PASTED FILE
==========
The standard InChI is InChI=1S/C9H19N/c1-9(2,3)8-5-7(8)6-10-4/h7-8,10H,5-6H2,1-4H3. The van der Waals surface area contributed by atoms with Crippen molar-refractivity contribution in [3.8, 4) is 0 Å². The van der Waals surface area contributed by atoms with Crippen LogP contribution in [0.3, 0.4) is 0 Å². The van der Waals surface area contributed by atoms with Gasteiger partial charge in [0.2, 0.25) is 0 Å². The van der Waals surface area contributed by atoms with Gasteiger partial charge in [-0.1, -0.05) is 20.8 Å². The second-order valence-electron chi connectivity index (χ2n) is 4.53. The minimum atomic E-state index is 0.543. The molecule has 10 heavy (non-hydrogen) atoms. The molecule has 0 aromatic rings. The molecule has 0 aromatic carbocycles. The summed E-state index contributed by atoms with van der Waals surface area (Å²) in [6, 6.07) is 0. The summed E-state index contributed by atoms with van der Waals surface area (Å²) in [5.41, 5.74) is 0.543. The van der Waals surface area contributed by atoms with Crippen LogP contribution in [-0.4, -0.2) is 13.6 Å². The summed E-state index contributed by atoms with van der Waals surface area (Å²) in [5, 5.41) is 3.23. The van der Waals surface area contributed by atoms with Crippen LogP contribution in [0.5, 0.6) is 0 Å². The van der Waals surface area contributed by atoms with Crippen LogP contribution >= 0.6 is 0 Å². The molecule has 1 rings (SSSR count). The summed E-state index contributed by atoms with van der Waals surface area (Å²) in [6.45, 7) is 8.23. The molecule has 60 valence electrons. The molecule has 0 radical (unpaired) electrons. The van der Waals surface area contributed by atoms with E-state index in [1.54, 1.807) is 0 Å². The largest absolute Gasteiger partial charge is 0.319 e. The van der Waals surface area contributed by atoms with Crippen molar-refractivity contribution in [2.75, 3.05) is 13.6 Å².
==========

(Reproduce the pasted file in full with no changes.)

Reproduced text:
The standard InChI is InChI=1S/C9H19N/c1-9(2,3)8-5-7(8)6-10-4/h7-8,10H,5-6H2,1-4H3. The van der Waals surface area contributed by atoms with Crippen molar-refractivity contribution in [3.8, 4) is 0 Å². The van der Waals surface area contributed by atoms with Crippen LogP contribution in [0.3, 0.4) is 0 Å². The van der Waals surface area contributed by atoms with Gasteiger partial charge in [0.2, 0.25) is 0 Å². The van der Waals surface area contributed by atoms with Gasteiger partial charge in [-0.1, -0.05) is 20.8 Å². The second-order valence-electron chi connectivity index (χ2n) is 4.53. The minimum atomic E-state index is 0.543. The molecule has 10 heavy (non-hydrogen) atoms. The molecule has 0 aromatic rings. The molecule has 0 aromatic carbocycles. The summed E-state index contributed by atoms with van der Waals surface area (Å²) in [6, 6.07) is 0. The summed E-state index contributed by atoms with van der Waals surface area (Å²) in [5.41, 5.74) is 0.543. The van der Waals surface area contributed by atoms with Crippen LogP contribution in [-0.4, -0.2) is 13.6 Å². The summed E-state index contributed by atoms with van der Waals surface area (Å²) in [5, 5.41) is 3.23. The van der Waals surface area contributed by atoms with Crippen LogP contribution in [0.5, 0.6) is 0 Å². The van der Waals surface area contributed by atoms with Crippen LogP contribution >= 0.6 is 0 Å². The molecule has 1 rings (SSSR count). The summed E-state index contributed by atoms with van der Waals surface area (Å²) in [6.45, 7) is 8.23. The molecule has 60 valence electrons. The molecule has 0 radical (unpaired) electrons. The van der Waals surface area contributed by atoms with E-state index in [1.54, 1.807) is 0 Å². The largest absolute Gasteiger partial charge is 0.319 e. The van der Waals surface area contributed by atoms with Crippen molar-refractivity contribution in [2.75, 3.05) is 13.6 Å².